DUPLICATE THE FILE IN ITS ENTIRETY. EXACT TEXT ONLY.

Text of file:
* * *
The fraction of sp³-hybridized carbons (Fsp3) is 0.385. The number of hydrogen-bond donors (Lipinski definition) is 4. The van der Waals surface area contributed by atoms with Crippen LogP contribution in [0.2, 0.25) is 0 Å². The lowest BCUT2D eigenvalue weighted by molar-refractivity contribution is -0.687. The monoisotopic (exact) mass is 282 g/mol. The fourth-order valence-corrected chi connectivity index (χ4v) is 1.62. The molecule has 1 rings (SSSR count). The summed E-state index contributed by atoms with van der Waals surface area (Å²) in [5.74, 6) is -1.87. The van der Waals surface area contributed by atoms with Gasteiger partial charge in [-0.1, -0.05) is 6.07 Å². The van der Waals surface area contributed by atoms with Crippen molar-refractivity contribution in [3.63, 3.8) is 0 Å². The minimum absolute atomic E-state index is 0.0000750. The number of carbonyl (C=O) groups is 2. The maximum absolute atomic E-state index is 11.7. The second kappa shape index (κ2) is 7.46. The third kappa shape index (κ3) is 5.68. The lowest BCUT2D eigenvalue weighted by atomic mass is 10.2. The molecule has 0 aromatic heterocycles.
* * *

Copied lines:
The fraction of sp³-hybridized carbons (Fsp3) is 0.385. The number of hydrogen-bond donors (Lipinski definition) is 4. The van der Waals surface area contributed by atoms with Crippen LogP contribution in [0.2, 0.25) is 0 Å². The lowest BCUT2D eigenvalue weighted by molar-refractivity contribution is -0.687. The monoisotopic (exact) mass is 282 g/mol. The fourth-order valence-corrected chi connectivity index (χ4v) is 1.62. The molecule has 1 rings (SSSR count). The summed E-state index contributed by atoms with van der Waals surface area (Å²) in [5.74, 6) is -1.87. The van der Waals surface area contributed by atoms with Gasteiger partial charge in [-0.1, -0.05) is 6.07 Å². The van der Waals surface area contributed by atoms with Crippen molar-refractivity contribution in [3.63, 3.8) is 0 Å². The minimum absolute atomic E-state index is 0.0000750. The number of carbonyl (C=O) groups is 2. The maximum absolute atomic E-state index is 11.7. The second kappa shape index (κ2) is 7.46. The third kappa shape index (κ3) is 5.68. The lowest BCUT2D eigenvalue weighted by atomic mass is 10.2. The molecule has 0 aromatic heterocycles.